Inside: Learning about bees can be filled with exploration. During our bug unit, our preschoolers had an opportunity to create honeycomb, taste honey, and play fun bee games!
Preschoolers tend to think of bees as bugs that sting, something to fear when we are playing outdoors.
During our bug theme, I decided to put together some fun activities that show how bees are very useful, such as when making honey.
We learned about the shape of honeycomb, created a honeycomb on paper with paint, made a tasty snack, and played some bee activities.
By the end of the week, our preschoolers were actually hoping to see bees outside, now that they knew more about these helpful insects.
Learning About Bees with Preschoolers (with Printables)
Honeycomb Art Activity
I was so excited about the honeycomb print that I put together for the children.
But how to make the print? Where would I find texture that would look like a honeycomb?
And then I stumbled upon this.
Yes, a drawer organizer! Who knew?
I justified the purchase that once we were finished with the activity, I could wash it and then actually use it as it’s intended. We teachers are a resourceful bunch, aren’t we?
Had I not found anything, I was planning on using bubble wrap. And that would have worked, too!
Before we started the honeycomb art activity, we gave the children some honeycomb-shaped cereal. We showed them what a real honeycomb looks like, too.
Then we played a little game.
I used my honeycomb printable and my bee printables for circle time. (Scroll down to find the link to download them.)
I placed the honeycomb on the floor and gave each child a bee to fly over to it.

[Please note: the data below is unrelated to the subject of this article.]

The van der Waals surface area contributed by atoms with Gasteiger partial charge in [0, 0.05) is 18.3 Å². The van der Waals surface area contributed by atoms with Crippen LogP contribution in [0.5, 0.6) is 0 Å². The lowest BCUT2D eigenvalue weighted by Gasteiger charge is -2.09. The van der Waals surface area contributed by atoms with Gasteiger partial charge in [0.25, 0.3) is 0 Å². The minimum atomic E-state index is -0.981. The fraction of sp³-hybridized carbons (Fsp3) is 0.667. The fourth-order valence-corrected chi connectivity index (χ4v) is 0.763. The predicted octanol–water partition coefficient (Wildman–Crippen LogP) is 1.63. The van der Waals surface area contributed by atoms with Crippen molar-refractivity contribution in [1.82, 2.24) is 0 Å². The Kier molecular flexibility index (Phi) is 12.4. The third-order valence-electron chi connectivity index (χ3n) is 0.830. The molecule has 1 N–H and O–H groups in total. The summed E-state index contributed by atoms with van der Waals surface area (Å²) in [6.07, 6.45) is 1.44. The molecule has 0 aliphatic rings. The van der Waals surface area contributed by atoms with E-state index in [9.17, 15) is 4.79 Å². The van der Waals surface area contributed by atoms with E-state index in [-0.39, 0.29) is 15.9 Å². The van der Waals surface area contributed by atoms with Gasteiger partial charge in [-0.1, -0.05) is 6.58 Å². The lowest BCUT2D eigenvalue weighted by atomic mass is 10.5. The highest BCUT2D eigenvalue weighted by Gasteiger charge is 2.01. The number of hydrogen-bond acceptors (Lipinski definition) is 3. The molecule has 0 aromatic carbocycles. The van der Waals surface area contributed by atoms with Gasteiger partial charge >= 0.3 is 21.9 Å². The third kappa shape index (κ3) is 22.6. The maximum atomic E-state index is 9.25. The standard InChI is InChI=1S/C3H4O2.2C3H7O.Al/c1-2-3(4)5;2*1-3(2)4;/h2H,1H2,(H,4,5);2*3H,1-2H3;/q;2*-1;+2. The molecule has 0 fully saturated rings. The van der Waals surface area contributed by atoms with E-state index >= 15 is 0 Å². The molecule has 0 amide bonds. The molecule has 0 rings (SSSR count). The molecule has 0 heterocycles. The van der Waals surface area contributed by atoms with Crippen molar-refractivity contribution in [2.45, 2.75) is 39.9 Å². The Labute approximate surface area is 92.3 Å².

Then it was time to make the honeycomb on paper.
I placed my drawer-organizer-turned-honeycomb on a table and add cups of paint and brushes.
I invited the children to paint the top of the “honeycomb”. They had so much fun with this that they also painted down the sides, too. Process art!
We then took a large sheet of paper and pressed it on top of the painted “honeycomb”. Ta-da!
The next day, when it was dry, we taped the honeycomb on the back of our circle time shelf.
I gave the children a bee sticker to fly to the honeycomb and stick to it.
Tasting Honey and Making Honey Cornbread
I was thrilled to find a jar of honey with a piece of the honeycomb still in it.
I picked up a box of honey cornbread mix and put together a cooking and tasting activity.
The children helped us make the cornbread, adding the ingredients and stirring.
The cornbread was out of the oven for us to enjoy during snack. During this time, we showed them the little honeycomb that was in the jar, and then gave each child a little spoonful of honey to taste.
Bring the Bee to the Honeycomb Game
On a very energetic preschool day, I was so glad I had this large motor activity ready!
Before we went outside, one of the teachers hid a bunch of the paper bees in various spots.
She took the honeycomb printable and put it on the outdoor table.
When it was time for the children to go outside, we told them they were to look for pretend bees, and when they found them, to make them fly and land on the honeycomb.